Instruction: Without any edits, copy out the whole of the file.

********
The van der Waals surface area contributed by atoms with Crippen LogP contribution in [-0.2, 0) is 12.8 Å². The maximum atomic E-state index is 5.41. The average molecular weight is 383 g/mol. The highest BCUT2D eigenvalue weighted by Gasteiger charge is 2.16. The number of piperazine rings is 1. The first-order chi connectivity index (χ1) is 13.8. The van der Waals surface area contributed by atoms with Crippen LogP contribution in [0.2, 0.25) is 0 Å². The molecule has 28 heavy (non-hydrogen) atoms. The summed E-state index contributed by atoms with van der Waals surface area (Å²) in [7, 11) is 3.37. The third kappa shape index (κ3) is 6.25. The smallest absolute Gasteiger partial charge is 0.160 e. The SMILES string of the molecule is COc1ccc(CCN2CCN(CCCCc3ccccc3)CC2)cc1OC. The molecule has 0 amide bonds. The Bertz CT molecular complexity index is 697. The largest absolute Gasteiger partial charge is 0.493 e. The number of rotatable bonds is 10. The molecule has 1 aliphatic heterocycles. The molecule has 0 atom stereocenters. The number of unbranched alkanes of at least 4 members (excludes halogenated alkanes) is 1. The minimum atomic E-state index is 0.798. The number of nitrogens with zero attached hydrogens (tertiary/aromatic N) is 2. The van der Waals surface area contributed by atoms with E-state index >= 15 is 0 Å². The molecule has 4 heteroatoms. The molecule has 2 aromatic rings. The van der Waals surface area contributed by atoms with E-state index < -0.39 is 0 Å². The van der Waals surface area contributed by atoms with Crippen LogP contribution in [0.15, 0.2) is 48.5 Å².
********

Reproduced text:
The van der Waals surface area contributed by atoms with Crippen LogP contribution in [-0.2, 0) is 12.8 Å². The maximum atomic E-state index is 5.41. The average molecular weight is 383 g/mol. The highest BCUT2D eigenvalue weighted by Gasteiger charge is 2.16. The number of piperazine rings is 1. The first-order chi connectivity index (χ1) is 13.8. The van der Waals surface area contributed by atoms with Crippen LogP contribution in [0.2, 0.25) is 0 Å². The molecule has 28 heavy (non-hydrogen) atoms. The summed E-state index contributed by atoms with van der Waals surface area (Å²) in [7, 11) is 3.37. The third kappa shape index (κ3) is 6.25. The smallest absolute Gasteiger partial charge is 0.160 e. The SMILES string of the molecule is COc1ccc(CCN2CCN(CCCCc3ccccc3)CC2)cc1OC. The molecule has 0 amide bonds. The Bertz CT molecular complexity index is 697. The largest absolute Gasteiger partial charge is 0.493 e. The number of rotatable bonds is 10. The molecule has 1 aliphatic heterocycles. The molecule has 0 atom stereocenters. The number of unbranched alkanes of at least 4 members (excludes halogenated alkanes) is 1. The minimum atomic E-state index is 0.798. The number of nitrogens with zero attached hydrogens (tertiary/aromatic N) is 2. The van der Waals surface area contributed by atoms with E-state index >= 15 is 0 Å². The molecule has 4 heteroatoms. The molecule has 2 aromatic rings. The van der Waals surface area contributed by atoms with E-state index < -0.39 is 0 Å². The van der Waals surface area contributed by atoms with Crippen LogP contribution in [0.15, 0.2) is 48.5 Å².